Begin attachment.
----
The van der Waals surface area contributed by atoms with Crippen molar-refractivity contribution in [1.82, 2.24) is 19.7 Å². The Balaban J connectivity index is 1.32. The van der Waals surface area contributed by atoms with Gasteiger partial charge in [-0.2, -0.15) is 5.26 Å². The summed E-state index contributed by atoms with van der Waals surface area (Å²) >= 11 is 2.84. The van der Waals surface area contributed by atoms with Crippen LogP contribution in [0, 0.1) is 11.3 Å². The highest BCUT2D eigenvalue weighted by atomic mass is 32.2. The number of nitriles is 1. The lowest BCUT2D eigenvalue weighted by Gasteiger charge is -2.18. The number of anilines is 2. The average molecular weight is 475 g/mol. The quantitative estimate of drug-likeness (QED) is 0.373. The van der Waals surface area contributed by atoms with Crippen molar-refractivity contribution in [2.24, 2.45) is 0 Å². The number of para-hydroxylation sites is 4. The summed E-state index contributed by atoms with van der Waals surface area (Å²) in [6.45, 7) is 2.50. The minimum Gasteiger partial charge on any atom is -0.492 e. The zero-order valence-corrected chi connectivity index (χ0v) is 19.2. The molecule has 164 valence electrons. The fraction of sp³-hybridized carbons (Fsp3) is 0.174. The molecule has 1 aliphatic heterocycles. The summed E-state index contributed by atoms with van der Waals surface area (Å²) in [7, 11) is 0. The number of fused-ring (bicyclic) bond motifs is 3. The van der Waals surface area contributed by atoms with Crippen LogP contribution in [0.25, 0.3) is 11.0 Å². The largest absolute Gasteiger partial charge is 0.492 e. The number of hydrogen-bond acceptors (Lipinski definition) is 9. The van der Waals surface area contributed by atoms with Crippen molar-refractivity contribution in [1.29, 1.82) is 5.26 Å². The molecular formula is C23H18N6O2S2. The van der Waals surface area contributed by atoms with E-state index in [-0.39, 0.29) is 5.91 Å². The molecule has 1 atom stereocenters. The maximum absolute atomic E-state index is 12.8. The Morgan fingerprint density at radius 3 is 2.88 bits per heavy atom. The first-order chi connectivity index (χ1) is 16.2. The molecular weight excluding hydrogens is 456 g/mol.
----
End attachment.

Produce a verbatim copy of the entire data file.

The van der Waals surface area contributed by atoms with Crippen molar-refractivity contribution in [1.82, 2.24) is 19.7 Å². The Balaban J connectivity index is 1.32. The van der Waals surface area contributed by atoms with Gasteiger partial charge in [-0.2, -0.15) is 5.26 Å². The summed E-state index contributed by atoms with van der Waals surface area (Å²) >= 11 is 2.84. The van der Waals surface area contributed by atoms with Crippen LogP contribution in [0, 0.1) is 11.3 Å². The highest BCUT2D eigenvalue weighted by atomic mass is 32.2. The number of nitriles is 1. The lowest BCUT2D eigenvalue weighted by Gasteiger charge is -2.18. The number of anilines is 2. The average molecular weight is 475 g/mol. The quantitative estimate of drug-likeness (QED) is 0.373. The van der Waals surface area contributed by atoms with Crippen molar-refractivity contribution in [2.24, 2.45) is 0 Å². The number of para-hydroxylation sites is 4. The summed E-state index contributed by atoms with van der Waals surface area (Å²) in [6.45, 7) is 2.50. The minimum Gasteiger partial charge on any atom is -0.492 e. The zero-order valence-corrected chi connectivity index (χ0v) is 19.2. The molecule has 164 valence electrons. The fraction of sp³-hybridized carbons (Fsp3) is 0.174. The molecule has 1 aliphatic heterocycles. The summed E-state index contributed by atoms with van der Waals surface area (Å²) in [7, 11) is 0. The number of fused-ring (bicyclic) bond motifs is 3. The van der Waals surface area contributed by atoms with Crippen LogP contribution in [0.25, 0.3) is 11.0 Å². The largest absolute Gasteiger partial charge is 0.492 e. The number of hydrogen-bond acceptors (Lipinski definition) is 9. The van der Waals surface area contributed by atoms with Crippen molar-refractivity contribution in [1.29, 1.82) is 5.26 Å². The molecular formula is C23H18N6O2S2. The van der Waals surface area contributed by atoms with E-state index in [-0.39, 0.29) is 5.91 Å². The molecule has 1 atom stereocenters. The maximum absolute atomic E-state index is 12.8. The Morgan fingerprint density at radius 3 is 2.88 bits per heavy atom. The first-order chi connectivity index (χ1) is 16.2. The molecular weight excluding hydrogens is 456 g/mol.